By Juliette Chirol Hill
At a very young age, I absolutely detested children’s ballet classes, because putting on tights was a real pain. Ten years later, ballet has become my favorite form of dance. The vocabulary of ballet mostly comes from the language my mother speaks: French. So, over the years, my ballet instructors would often asked me how to pronounce various French ballet words such as “déboulés” and so on. I have always loved those cultural moments, especially since finding another French person in my neighborhood was as likely as finding authentic French crèpes in a local pancake shop. Ballet, like my French culture, is now part of me in the way I move and in the way I think.
Following a growing interest for Indian culture, my parents encouraged me to take Bollywood dance classes. Since by this point, I was practically exclusively listening to Bollywood songs and watching Bollywood movies, I fit right in with the Indian dancers who had grown up with all those tunes and films. Occasionally, I would amaze my friends by mouthing songs they would never have expected a non-native to know. Since this style of dance is so different from the unyielding poses in ballet, which I had practiced my whole life, it was a difficult transition. The hand positions proved to be particularly tricky in all their intricacies (quickly switching between the “lotus,” “peacock,” and “deer” challenged me for a few weeks). With the help of the dancers who had grown up in this style, I was able to improve my technique, and in turn, I taught them how to do ballet “déboulés” and useful stretches. Bollywood dance provided me with some of the most fun I ever had dancing, with so much life and energy bouncing between the dancers who pushed through their exhaustion and still managed to nail difficult moves to the beat of the music.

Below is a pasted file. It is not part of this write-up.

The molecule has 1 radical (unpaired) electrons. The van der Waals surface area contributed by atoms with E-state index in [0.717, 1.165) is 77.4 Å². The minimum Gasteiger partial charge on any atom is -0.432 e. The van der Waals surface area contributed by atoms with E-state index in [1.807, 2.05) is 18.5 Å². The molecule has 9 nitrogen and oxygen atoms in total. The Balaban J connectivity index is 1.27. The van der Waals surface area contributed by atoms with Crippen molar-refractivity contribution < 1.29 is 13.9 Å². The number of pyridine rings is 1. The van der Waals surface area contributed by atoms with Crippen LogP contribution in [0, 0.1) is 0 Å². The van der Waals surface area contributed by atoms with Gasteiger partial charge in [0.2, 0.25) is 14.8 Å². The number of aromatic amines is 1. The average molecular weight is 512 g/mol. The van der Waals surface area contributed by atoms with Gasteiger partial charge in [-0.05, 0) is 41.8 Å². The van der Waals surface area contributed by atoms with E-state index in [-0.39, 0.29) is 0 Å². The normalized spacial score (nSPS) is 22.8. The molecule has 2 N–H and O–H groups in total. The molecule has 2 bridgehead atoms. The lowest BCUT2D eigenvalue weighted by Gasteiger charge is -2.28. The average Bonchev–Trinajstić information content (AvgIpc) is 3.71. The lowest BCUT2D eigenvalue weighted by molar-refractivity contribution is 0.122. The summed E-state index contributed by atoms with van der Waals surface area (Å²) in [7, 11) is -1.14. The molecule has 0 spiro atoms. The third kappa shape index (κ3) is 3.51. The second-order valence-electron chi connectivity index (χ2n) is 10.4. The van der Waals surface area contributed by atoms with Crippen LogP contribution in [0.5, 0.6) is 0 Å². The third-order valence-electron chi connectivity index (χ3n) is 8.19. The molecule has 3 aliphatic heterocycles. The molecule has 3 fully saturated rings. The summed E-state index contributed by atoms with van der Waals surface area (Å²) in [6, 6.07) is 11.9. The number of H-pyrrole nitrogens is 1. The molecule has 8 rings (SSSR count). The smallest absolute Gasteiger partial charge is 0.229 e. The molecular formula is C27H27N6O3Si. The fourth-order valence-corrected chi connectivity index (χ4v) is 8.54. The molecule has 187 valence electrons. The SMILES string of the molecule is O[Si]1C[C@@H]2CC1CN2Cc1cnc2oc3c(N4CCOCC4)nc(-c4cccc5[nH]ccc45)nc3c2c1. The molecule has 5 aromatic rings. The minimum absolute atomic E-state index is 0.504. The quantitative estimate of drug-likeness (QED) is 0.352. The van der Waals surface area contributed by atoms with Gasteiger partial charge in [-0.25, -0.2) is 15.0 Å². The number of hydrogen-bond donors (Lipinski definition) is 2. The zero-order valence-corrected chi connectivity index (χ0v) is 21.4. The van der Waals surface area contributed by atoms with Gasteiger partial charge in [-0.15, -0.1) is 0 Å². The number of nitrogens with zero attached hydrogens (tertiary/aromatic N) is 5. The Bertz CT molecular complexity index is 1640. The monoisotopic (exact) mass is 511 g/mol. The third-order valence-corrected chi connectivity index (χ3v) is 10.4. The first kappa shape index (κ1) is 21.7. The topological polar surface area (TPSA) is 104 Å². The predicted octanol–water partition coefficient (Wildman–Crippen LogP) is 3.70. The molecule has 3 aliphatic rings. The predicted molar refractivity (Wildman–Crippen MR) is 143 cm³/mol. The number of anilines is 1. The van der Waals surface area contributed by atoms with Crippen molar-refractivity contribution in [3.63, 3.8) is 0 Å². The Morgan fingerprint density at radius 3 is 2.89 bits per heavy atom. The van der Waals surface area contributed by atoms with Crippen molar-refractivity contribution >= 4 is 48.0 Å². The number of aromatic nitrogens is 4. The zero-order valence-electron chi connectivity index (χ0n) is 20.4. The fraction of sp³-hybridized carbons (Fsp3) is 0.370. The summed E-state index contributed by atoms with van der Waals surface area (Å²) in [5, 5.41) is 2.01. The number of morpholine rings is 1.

Arriving at USC, I wasn’t sure how I would fill in the gap that both ballet and Bollywood dance had left in me and so I started searching for dance clubs. I soon tiptoed into USC’s Traditional Chinese Dance. Once again, I surprised most of the members by the fact that I spoke Chinese without much of an American accent. So we got along right away. Chinese dance styles being much closer to ballet in the postures and footwork, most of the combinations were second nature for me, but unfortunately, not for all of us. Like my friends in the Bollywood classes who had helped me through my clumsiness in my early steps, I helped the USC dancers who were toiling, even sharing tricks I had learned to make the movements work and look best.
Languages and dance, two completely different but nonetheless powerful forms of communication, are the two mediums that have allowed me to find a home within cultures, regardless of whether I was born into them or not. And I’m thankful to be in a country where it is so easy to experience all these cultures, whether it be through verbal interactions or through dance.
Juliette is currently majoring in computer science at the Viterbi School of Engineering, with a potential minor in linguistics. She is local from Los Angeles, but has traveled to both Europe and Asia several times. On her free time, she likes to dance, watch films, read, do puzzles, and learn Chinese and Hindi.